We engage on a regular basis with a number of different partners across the Government of Canada to identify areas of most significant import to our national security. These partners can include security and intelligence agencies as well as Natural Resources Canada, Transport Canada and other like parties.
    We haven't, to date, had engagements with any interdepartmental partners that have raised fisheries or the concentration of ownership as a significant national security threat to Canada. To date we haven't yet had to answer that question.
    This past Monday, May 29, the clerk of this committee circulated an email from a Global Affairs official who wrote,
Canada's most recent investment treaties (starting roughly 2000) include an exception where we maintain the full policy flexibility to discriminate on the basis of nationality in relation to licensing of fisheries and other fisheries related activities.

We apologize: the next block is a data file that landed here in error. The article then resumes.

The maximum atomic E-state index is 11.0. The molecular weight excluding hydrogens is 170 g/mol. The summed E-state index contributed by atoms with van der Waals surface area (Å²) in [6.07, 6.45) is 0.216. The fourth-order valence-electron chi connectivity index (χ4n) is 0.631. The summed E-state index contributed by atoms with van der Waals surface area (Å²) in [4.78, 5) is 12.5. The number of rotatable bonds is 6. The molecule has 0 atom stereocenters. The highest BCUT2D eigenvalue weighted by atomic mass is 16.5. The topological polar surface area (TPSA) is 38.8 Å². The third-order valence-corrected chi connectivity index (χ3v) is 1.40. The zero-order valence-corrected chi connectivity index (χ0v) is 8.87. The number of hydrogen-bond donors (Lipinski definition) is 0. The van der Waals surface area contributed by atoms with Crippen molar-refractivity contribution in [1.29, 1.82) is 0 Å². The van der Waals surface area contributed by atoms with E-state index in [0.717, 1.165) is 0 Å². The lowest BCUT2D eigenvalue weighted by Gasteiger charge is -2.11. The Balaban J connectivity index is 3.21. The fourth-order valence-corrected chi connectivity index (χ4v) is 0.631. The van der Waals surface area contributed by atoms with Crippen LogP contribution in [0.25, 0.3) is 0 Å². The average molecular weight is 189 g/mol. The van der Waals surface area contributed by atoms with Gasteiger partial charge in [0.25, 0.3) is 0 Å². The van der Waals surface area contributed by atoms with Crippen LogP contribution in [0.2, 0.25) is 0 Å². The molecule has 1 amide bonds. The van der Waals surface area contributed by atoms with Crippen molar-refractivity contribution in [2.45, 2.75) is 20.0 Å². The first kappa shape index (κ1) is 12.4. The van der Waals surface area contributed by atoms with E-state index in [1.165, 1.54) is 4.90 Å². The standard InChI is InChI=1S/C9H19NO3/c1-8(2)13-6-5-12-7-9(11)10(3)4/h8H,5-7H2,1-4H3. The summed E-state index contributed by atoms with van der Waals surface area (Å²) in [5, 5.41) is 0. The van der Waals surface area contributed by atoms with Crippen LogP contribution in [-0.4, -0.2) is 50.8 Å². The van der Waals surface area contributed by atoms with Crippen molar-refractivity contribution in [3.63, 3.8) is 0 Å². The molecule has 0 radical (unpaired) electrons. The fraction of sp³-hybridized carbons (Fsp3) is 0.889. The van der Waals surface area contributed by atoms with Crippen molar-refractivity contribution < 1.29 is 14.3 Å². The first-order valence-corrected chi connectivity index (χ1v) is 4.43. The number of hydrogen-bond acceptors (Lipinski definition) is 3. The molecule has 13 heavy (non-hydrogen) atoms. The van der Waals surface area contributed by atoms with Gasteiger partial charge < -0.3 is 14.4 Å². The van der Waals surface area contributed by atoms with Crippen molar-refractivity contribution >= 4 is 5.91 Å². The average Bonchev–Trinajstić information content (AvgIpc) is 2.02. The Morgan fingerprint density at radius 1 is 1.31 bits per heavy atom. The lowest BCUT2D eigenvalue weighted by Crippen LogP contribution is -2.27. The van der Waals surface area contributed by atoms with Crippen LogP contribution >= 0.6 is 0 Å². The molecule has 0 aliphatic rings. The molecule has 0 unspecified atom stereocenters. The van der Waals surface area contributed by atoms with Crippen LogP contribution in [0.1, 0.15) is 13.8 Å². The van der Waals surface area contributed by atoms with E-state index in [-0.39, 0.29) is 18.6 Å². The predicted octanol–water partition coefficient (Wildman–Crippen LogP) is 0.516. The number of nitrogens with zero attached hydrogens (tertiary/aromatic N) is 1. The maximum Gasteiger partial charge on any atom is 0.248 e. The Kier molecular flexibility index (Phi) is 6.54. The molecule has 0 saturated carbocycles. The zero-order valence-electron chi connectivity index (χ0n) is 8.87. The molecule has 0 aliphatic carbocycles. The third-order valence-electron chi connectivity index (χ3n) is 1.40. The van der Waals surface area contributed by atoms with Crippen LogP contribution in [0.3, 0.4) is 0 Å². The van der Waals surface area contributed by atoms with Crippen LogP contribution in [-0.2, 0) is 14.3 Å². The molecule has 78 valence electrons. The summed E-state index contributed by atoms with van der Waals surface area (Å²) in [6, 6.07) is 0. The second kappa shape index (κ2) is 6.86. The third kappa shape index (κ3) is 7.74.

However, in your opening statement today you stated that the core commitments in an investment treaty include a commitment that:
Parties cannot discriminate against investors of the other Party based on their nationality, whether in comparison to Canadian investors or investors of a third country.
    Please clarify what you mean by “discriminate”.
    I'll refer this question to my colleague Ms. Melia.
    Thank you for the question, Mr. Chair.
    Perhaps I could just take a minute to explain in a little more detail what kind of provisions I was referring to.
    First I would say the most obvious one is that in many of our investment agreements, we explicitly exempt, as I mentioned, licensing of fishing and fishing-related activities from non-discrimination commitments. Those would be commitments related to national treatment and to most favoured nation treatment.
    This includes Canada's main free trade agreements, such as the agreement with the United States and Mexico, the CPTPP and CETA. It also includes our modern FIPAs.
    In practical terms, what this means is that Canada has full policy flexibility to accord preferential treatment to Canadian investors when licensing fishing activities without having to extend that same treatment to investors of other countries.